A while back I discussed some of my reservations about the Tintin books. I found the slapstick precious, the characters caricatured, the art lacking in visceral appeal, and the layouts consistently boring.
Numerous folks stopped by to tell me I didn’t know what I was talking about or (more kindly) to suggest that I should try some of the later Tintin books. In particular, several commenters recommended The Castafiore Emerald.
As it happens, my son has become a little obsessed with Tintin, so I thought I’d use that as an excuse to buy The Castafiore Emerald and see if it changed my opinion of the series. My boy, as expected, loved it…but I still wasn’t convinced.
That isn’t to say that the story is without interest. In fact, it diverges from earlier books in the series in a number of intriguing ways. Herge (according to trusty Wikipedia) was tiring of the series, and wanted to try something new. And what he tried was abandoning the adventure book format. In Castafiore Emeralds, Tintin doesn’t head for any exotic locale (as is the case in almost all the other books in the series), and he doesn’t encounter criminals, danger, or excitement of any sort really. Instead, he participates in a drawing room mystery/farce, in which every crime isn’t, every suspect is innocent, and the only real suspense is how Herge will manage to spin the plot out for a full 62 pages without ever having anything happen.
As a formal exercise, this is undeniably masterful; you only really appreciate Herge’s narrative genius when you see him turn all his tricks back on themselves, so that all the careful foreshadowing ends in blind alleys and the characters spin around and back on themselves, endlessly chasing their own slapstick-bruised backsides.
But as with Herge’s work in general, while I can appreciate the achievement on an abstract level, I can’t love it. Like Herge’s drawing, The Castafiore Emerald is almost too polished — and definitely too pat. You can feel the audible “click” as each false lead is resolved, and you can hear the laugh track rev up as each character is wheeled out (literally in the case of the wheelchair-bound Captain Haddock) to perform their schtick. And throwing in some gypsies so that Tintin can demonstrate his liberal bonafides by not suspecting them of theft…well, let’s just say I wish Herge had resisted the temptation.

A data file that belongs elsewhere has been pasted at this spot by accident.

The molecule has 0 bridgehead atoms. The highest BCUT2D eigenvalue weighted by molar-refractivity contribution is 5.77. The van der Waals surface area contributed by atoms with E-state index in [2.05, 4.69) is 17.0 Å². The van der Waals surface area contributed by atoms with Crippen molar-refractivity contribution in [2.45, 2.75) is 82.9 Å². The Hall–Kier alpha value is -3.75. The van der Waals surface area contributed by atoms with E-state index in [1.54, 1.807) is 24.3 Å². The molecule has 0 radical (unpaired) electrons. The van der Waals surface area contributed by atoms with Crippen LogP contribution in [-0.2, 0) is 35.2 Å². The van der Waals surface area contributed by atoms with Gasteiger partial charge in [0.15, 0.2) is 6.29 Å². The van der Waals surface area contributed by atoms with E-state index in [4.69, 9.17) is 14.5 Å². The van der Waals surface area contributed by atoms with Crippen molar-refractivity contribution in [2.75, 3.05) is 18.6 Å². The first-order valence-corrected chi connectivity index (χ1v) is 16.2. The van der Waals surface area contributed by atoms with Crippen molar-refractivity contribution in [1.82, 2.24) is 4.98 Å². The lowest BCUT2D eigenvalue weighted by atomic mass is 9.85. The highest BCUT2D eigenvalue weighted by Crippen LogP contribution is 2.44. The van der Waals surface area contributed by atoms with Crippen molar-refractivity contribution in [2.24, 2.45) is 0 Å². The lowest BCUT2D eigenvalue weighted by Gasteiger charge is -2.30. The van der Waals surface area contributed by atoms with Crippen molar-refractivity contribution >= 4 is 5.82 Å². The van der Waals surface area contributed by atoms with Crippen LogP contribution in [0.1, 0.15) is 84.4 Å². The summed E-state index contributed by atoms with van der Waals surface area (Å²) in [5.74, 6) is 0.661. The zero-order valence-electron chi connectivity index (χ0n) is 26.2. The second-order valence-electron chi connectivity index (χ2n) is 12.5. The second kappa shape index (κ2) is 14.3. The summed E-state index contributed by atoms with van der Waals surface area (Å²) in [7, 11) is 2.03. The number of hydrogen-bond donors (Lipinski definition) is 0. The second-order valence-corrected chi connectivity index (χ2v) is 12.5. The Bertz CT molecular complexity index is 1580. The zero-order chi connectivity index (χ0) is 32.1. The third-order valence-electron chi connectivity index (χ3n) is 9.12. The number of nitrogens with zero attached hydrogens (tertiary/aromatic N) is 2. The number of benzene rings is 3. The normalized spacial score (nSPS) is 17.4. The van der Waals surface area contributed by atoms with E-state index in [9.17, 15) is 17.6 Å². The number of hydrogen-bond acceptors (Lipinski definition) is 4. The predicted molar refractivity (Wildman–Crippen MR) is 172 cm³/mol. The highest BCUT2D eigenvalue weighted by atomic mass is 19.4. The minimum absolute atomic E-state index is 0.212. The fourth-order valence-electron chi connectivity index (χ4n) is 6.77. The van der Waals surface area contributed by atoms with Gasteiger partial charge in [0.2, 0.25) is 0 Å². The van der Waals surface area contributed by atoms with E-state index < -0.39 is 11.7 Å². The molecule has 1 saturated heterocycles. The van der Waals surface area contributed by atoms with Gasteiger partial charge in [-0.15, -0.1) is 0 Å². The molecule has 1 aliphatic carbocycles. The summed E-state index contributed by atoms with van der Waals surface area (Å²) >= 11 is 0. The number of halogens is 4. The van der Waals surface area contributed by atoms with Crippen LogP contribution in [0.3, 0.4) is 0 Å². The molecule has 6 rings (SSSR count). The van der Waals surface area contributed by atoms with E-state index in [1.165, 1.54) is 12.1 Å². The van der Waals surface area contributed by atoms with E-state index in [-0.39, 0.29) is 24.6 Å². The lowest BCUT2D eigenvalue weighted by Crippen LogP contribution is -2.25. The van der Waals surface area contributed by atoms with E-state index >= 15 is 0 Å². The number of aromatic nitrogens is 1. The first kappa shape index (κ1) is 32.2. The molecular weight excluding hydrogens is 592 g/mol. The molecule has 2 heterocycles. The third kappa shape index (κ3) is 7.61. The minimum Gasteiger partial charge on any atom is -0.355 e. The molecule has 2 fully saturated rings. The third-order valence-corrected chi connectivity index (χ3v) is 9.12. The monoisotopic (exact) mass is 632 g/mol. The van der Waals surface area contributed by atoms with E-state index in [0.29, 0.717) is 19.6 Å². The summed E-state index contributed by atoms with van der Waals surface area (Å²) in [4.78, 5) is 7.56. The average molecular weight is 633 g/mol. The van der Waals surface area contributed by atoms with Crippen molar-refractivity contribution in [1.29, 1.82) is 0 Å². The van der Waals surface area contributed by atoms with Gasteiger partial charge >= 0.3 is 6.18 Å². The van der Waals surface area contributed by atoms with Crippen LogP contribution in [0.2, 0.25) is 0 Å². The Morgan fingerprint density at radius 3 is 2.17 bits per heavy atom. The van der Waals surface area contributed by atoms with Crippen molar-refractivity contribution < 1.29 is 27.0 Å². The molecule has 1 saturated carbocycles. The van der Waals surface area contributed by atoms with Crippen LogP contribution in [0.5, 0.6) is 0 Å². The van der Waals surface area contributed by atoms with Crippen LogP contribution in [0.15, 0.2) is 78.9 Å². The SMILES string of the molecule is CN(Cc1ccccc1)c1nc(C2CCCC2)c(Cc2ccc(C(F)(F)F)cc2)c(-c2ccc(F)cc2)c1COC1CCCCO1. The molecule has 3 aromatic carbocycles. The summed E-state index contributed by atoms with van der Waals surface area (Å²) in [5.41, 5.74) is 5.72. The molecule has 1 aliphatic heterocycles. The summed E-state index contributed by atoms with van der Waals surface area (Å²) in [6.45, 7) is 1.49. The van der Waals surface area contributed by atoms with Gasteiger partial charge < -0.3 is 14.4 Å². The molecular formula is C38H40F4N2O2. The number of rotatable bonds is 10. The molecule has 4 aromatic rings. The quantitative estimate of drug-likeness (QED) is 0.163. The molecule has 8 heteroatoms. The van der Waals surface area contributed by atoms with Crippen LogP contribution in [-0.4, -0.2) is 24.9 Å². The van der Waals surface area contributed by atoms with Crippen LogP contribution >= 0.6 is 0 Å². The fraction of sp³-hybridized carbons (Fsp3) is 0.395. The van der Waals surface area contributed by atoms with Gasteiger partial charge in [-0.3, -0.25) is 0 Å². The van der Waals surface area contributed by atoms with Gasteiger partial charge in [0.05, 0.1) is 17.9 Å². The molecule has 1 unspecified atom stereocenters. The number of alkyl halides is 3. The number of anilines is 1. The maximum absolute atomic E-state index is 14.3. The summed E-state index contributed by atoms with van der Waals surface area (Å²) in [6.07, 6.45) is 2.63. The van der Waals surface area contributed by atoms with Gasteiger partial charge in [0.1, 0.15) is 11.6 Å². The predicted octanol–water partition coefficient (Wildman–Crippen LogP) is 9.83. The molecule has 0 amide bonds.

Again, my son adores it when Calculus misinterprets what someone told him yet again because he still can’t hear and deaf people are always funny; or when Haddock splutteringly shouts “Billions of blue blistering barnacles” for the umpteenth time, or when the fiftieth person trips over that broken step and falls on their butt. Kids like to see the same joke over and over. And it’s not like I’m totally opposed…but the predictable surprises and even more predictable characters, the preciousness and the bloodlessness, the relentless clockwork perfection of it — it leaves me cold, and kind of irritated. Certainly, if I have to read something to my son, I could do (and have done) a lot worse. His current fascination with the Narnia books is giving me a lot more pleasure than his Tintin kick, though.